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Nightclub Boss Says Revenues DOUBLE Their Pre-Pandemic Levels


Nightclub veteran Peter Marks has spent his career in the city, but even he has been surprised by the party atmosphere that has reigned in Britain since the clubs reopened last month.

“It has become ballistic,” says 60-year-old Marks. ‘I’ll be in the business for 40 years in December and I’ve never seen such a big change. This is as if suddenly – bang – a rocket is launched because of all the pent-up demand for socializing. The response was unbelievable.’

Marks, the chief executive of nightclub group Rekom UK, runs ‘the biggest clubs in the city’ and specializes in venues with a capacity of over 2000 for 18-30 year olds in college towns from Portsmouth to Leeds, Newcastle and Edinburgh.

Wary: Peter Marks believes vaccine passports could lead to employee disputes

On ‘Freedom Day’ on July 19, he went to Rekom’s Atik club in Oxford, where 200 young people lined up. Marks says they were so excited to have a ‘real night out’ for the first time in 16 months that they rushed through the doors as soon as the club opened. “We literally had people running in there screaming with excitement,” he says.

Marks spent last weekend in Manchester city center where an estimated 20,000 people were enjoying bars, pubs and restaurants. “I walked through Manchester for seven hours, making phone calls in a number of places and everywhere was packed. I didn’t see anyone checking in via Test and Trace at any premises, no one was wearing a mask and there were no problems – the atmosphere was great.’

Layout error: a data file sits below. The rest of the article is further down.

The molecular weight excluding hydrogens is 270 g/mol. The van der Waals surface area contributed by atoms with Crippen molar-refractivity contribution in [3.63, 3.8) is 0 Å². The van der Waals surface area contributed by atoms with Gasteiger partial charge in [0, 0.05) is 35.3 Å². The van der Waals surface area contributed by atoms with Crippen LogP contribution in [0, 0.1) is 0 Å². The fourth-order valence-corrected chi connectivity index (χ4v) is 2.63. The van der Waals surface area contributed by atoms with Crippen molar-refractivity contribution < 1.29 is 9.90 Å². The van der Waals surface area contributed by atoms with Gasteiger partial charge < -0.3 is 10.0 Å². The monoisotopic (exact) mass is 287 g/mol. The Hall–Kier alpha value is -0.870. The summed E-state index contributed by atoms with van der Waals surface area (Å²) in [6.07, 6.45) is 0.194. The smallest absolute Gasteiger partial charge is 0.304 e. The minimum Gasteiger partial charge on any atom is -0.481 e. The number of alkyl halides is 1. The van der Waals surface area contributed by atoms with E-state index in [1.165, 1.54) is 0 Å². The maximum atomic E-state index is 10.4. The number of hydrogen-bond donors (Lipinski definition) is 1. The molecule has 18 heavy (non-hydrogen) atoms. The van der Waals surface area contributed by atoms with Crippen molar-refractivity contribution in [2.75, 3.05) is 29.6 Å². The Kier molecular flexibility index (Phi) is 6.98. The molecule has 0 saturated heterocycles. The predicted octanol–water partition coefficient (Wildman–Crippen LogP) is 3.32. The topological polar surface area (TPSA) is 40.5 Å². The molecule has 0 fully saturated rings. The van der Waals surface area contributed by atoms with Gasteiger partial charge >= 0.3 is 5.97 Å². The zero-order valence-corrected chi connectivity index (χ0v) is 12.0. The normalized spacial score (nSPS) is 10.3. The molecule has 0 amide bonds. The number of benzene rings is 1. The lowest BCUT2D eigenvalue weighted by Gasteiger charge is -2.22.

He adds: ‘I am pleased with that, with my investor and management cap on. I don’t understand how the authorities can unravel this. This genie is out of the bottle.’

The hedonism of the summer after the lockdown has boosted revenues at Rekom’s 46 clubs in the UK in some locations by up to 100 per cent compared to pre-Covid revenues. Turnover for the four weeks since reopening has been £8.5million, up from around £5.6million a month in usual trade, and average spending has risen from £15 to £20 per head.

Marks says licensed nightclubs have an edge over pubs until 3am or 4am. His customers are now arriving earlier in the evening, with a lot of bypassing pubs and coming by taxi straight from house parties.

‘In quite a few of our towns, pubs haven’t had the boom we’ve had – they said Freedom Day had been a bit of a wet leg. But as soon as we could open our nightclubs, there was a sudden relief. This is what we see and hear from people: this is what they want, this is what they missed.’

Covid safety measures at his clubs now that social distancing has been lifted include regular thorough cleaning of the venues, hand disinfection and air changes five times a minute, through air ducts installed when smoking was still allowed. Its 2,500 employees regularly take Covid tests and isolate themselves when they feel sick or are ‘pinged’.